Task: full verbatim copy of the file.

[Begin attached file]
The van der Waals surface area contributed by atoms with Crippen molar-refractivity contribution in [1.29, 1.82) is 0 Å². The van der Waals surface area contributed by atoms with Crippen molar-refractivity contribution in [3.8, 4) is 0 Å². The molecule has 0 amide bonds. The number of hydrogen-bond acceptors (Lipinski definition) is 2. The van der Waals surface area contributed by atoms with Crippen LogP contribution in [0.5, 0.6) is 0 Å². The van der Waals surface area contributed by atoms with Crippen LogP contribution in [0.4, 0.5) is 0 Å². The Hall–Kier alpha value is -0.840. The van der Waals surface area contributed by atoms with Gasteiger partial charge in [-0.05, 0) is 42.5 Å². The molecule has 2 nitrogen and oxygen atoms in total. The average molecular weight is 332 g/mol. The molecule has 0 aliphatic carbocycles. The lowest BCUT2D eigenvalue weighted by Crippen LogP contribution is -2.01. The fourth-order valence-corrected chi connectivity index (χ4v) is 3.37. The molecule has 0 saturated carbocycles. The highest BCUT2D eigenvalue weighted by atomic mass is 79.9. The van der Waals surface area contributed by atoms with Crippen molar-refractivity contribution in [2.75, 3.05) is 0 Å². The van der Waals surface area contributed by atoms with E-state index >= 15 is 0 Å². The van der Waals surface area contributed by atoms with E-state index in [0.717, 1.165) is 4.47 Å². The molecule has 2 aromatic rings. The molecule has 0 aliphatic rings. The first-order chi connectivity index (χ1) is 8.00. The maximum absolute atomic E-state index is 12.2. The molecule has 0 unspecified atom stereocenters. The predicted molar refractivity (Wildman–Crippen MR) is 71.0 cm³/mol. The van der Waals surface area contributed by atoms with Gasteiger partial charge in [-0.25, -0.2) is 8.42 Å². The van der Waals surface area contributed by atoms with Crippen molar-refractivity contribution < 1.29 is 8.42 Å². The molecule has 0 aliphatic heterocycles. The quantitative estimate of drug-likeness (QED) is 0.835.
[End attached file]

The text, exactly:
The van der Waals surface area contributed by atoms with Crippen molar-refractivity contribution in [1.29, 1.82) is 0 Å². The van der Waals surface area contributed by atoms with Crippen molar-refractivity contribution in [3.8, 4) is 0 Å². The molecule has 0 amide bonds. The number of hydrogen-bond acceptors (Lipinski definition) is 2. The van der Waals surface area contributed by atoms with Crippen LogP contribution in [0.5, 0.6) is 0 Å². The van der Waals surface area contributed by atoms with Crippen LogP contribution in [0.4, 0.5) is 0 Å². The Hall–Kier alpha value is -0.840. The van der Waals surface area contributed by atoms with Gasteiger partial charge in [-0.05, 0) is 42.5 Å². The molecule has 2 nitrogen and oxygen atoms in total. The average molecular weight is 332 g/mol. The molecule has 0 aliphatic carbocycles. The lowest BCUT2D eigenvalue weighted by Crippen LogP contribution is -2.01. The fourth-order valence-corrected chi connectivity index (χ4v) is 3.37. The molecule has 0 saturated carbocycles. The highest BCUT2D eigenvalue weighted by atomic mass is 79.9. The van der Waals surface area contributed by atoms with Crippen molar-refractivity contribution in [2.75, 3.05) is 0 Å². The van der Waals surface area contributed by atoms with E-state index >= 15 is 0 Å². The van der Waals surface area contributed by atoms with E-state index in [0.717, 1.165) is 4.47 Å². The molecule has 2 aromatic rings. The molecule has 0 aliphatic rings. The first-order chi connectivity index (χ1) is 8.00. The maximum absolute atomic E-state index is 12.2. The molecule has 0 unspecified atom stereocenters. The predicted molar refractivity (Wildman–Crippen MR) is 71.0 cm³/mol. The van der Waals surface area contributed by atoms with Gasteiger partial charge in [-0.25, -0.2) is 8.42 Å². The van der Waals surface area contributed by atoms with Crippen molar-refractivity contribution < 1.29 is 8.42 Å². The molecule has 0 aliphatic heterocycles. The quantitative estimate of drug-likeness (QED) is 0.835.